By Owei Lakemfa
HILARY Rodham Clinton the 67th American Secretary of State swung through seven African  countries in 11 days  ending  August  14. She was like an old conservative headmistress scoring her pupils in examinations she had not conducted, and making remarks on their moral conduct and fitness.

Her first call was in  Kenya the ancestral home of her boss, President Barack Obama. Kenya had following its December 2007 elections witnessed an orgy of violence which claimed over 1,300 lives. She told the elites that improving democracy is the key to boosting trade and that investors will not be attracted to states with civil unrest or failed leadership. After taking a few dance steps  at a dinner party in Nairobi, she flew to South Africa.

Regarded as the strongest  country economically and militarily in the continent, she treated its government led by Jacob Zuma with respect; discussing as partners on how to reform international institutions for the benefit of all countries.

She sought Zuma’s  views on regional matters like Zimbabwe where the anti-imperialist  ZANU party holds sway,  Sudan where a genocidal regime is in charge and Somalia, a failed state. After courtesies to the legendary Nelson Mandela, she was off to Angola.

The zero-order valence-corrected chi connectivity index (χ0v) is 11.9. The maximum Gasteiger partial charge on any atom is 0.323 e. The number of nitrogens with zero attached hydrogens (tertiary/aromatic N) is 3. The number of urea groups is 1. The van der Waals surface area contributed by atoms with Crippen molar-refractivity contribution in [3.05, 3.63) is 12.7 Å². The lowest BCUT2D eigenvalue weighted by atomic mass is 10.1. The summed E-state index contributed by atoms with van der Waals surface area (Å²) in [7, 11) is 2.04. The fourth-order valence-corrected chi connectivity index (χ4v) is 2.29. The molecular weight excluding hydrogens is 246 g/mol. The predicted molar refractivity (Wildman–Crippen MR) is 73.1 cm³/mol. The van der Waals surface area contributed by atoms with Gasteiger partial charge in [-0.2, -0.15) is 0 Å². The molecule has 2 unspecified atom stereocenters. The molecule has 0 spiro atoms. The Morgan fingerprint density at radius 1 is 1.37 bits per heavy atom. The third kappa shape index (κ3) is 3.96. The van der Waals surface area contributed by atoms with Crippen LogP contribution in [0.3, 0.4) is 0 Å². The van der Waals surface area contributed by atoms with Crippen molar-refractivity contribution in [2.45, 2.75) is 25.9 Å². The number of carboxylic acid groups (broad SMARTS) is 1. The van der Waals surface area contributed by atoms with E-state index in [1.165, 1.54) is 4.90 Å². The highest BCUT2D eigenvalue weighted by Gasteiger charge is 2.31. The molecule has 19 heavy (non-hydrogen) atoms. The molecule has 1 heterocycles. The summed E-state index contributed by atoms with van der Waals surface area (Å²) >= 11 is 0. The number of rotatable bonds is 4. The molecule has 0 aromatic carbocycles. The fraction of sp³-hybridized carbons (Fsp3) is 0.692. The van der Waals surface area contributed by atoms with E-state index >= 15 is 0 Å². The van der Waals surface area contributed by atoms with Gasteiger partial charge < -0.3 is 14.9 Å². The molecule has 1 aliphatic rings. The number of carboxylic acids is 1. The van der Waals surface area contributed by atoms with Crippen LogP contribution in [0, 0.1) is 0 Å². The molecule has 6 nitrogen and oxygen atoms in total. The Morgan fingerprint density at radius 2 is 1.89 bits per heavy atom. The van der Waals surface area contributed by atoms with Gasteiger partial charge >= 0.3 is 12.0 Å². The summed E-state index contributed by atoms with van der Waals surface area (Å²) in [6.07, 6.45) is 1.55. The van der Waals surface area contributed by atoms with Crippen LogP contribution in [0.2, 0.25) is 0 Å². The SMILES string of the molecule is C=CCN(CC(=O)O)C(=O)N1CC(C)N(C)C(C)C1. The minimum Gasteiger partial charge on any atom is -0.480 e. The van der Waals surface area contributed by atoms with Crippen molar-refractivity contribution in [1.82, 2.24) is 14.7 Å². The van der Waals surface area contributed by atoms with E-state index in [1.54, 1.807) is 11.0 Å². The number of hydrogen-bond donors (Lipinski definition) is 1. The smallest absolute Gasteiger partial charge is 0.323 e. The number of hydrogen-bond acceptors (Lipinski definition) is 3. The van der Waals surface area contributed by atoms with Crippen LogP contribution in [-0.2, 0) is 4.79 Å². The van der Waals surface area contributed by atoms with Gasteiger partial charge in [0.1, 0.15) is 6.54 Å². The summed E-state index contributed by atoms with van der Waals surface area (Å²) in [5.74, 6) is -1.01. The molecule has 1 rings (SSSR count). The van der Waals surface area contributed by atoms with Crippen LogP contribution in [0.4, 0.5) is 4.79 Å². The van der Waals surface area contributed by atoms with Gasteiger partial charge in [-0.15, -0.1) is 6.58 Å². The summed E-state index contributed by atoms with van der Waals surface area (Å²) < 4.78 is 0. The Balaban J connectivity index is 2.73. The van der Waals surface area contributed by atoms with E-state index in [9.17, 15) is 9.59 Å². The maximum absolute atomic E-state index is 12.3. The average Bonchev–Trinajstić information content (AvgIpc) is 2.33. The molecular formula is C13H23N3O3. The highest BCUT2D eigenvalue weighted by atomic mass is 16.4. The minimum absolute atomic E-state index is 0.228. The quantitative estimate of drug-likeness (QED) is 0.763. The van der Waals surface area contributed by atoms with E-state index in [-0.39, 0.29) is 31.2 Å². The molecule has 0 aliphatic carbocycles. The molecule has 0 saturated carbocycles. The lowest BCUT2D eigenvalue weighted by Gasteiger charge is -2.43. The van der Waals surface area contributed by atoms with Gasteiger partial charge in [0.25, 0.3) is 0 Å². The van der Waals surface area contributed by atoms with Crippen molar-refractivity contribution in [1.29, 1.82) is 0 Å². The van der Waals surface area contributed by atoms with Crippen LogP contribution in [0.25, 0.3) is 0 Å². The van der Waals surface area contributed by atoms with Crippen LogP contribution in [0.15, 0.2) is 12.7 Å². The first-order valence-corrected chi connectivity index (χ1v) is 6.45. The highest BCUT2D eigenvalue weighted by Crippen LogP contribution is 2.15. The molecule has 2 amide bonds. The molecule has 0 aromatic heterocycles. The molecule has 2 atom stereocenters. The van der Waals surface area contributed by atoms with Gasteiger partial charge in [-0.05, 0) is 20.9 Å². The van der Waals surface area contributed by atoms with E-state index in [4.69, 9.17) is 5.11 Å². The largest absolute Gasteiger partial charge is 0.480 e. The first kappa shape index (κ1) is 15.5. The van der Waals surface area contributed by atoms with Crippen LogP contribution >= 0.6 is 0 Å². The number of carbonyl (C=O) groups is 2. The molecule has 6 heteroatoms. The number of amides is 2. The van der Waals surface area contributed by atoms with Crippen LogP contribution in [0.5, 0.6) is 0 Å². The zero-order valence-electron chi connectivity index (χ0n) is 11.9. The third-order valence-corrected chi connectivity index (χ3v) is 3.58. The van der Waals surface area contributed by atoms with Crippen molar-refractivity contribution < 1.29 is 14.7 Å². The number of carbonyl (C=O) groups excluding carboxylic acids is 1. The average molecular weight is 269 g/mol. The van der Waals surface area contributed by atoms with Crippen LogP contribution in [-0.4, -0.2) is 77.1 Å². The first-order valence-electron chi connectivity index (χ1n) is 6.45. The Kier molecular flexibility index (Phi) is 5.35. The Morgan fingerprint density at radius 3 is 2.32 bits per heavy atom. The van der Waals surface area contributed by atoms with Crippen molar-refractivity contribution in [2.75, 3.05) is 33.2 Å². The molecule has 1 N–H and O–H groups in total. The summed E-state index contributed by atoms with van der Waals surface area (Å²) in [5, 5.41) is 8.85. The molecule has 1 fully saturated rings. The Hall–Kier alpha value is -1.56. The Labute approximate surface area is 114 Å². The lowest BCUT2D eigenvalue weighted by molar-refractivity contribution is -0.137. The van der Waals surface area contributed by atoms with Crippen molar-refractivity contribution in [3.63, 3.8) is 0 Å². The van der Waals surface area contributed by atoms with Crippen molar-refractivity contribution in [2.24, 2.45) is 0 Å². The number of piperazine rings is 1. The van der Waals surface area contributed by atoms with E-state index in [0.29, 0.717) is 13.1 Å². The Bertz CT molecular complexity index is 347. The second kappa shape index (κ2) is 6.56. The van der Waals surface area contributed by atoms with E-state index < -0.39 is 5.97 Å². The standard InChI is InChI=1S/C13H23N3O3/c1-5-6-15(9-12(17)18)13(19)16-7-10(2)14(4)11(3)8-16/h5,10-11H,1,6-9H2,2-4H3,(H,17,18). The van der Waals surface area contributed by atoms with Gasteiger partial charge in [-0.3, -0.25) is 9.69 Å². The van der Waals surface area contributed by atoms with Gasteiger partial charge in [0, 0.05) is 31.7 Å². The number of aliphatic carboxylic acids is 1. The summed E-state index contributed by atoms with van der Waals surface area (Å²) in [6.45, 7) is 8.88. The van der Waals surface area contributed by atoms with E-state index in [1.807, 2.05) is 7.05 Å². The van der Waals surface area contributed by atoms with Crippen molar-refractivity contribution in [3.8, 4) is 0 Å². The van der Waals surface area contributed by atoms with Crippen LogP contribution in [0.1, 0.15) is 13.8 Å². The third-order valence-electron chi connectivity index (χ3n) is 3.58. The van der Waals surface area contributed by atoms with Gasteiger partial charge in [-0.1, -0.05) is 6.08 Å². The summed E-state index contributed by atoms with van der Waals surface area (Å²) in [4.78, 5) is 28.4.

Her remarks in Angola which  were around  governace  could not be expansive; this was a country the US and its allies including Holden Roberto, Jonas Savimbi and the defunct  Aparthied South African state had tortured with needless and seemingly endless civil wars until internationalist Cuban soldiers intervened and turned the tide in favour of the Angolan people.

Clinton’s next stop was  the Democratic Republic of Congo (DRC), one of the richest mineral-possessing countries in the continent which the Belgians, Americans , their mercenaries and stooges like Mobutu Seseseko, Joseph Kasavubu and Moise Tshombe turned into a failed state within three months of its June 30,1960 independence.

Here, she addressed one of the fallouts of that tragedy; the large scale rape of girls and women. On meeting the rape victims she cried that these crimes must be prosecuted and punished. Unfortunately, these crimes are deregulated and only the restoration of peoples power across the country can stop them.

Next stop was the self-declared “Giant of Africa”  Nigeria. Ironically, the country’s officials, wounded by Obama’s choice of small Ghana as the country to visit, worked and hoped for a high profile visit; but after Clinton’s visit, they started bellyaching.

She had noted the absurdity of the  sixth largest producer of crude oil in the world  importing petroleum products for its domestic consumption. Asking the  “giant” to learn  the judicious utilization of resources  from  little Botswana, she declared that “ investors will not be attracted to states with  failed or weak leadership, crime and civil unrest or corruption that taint every transaction and decision”.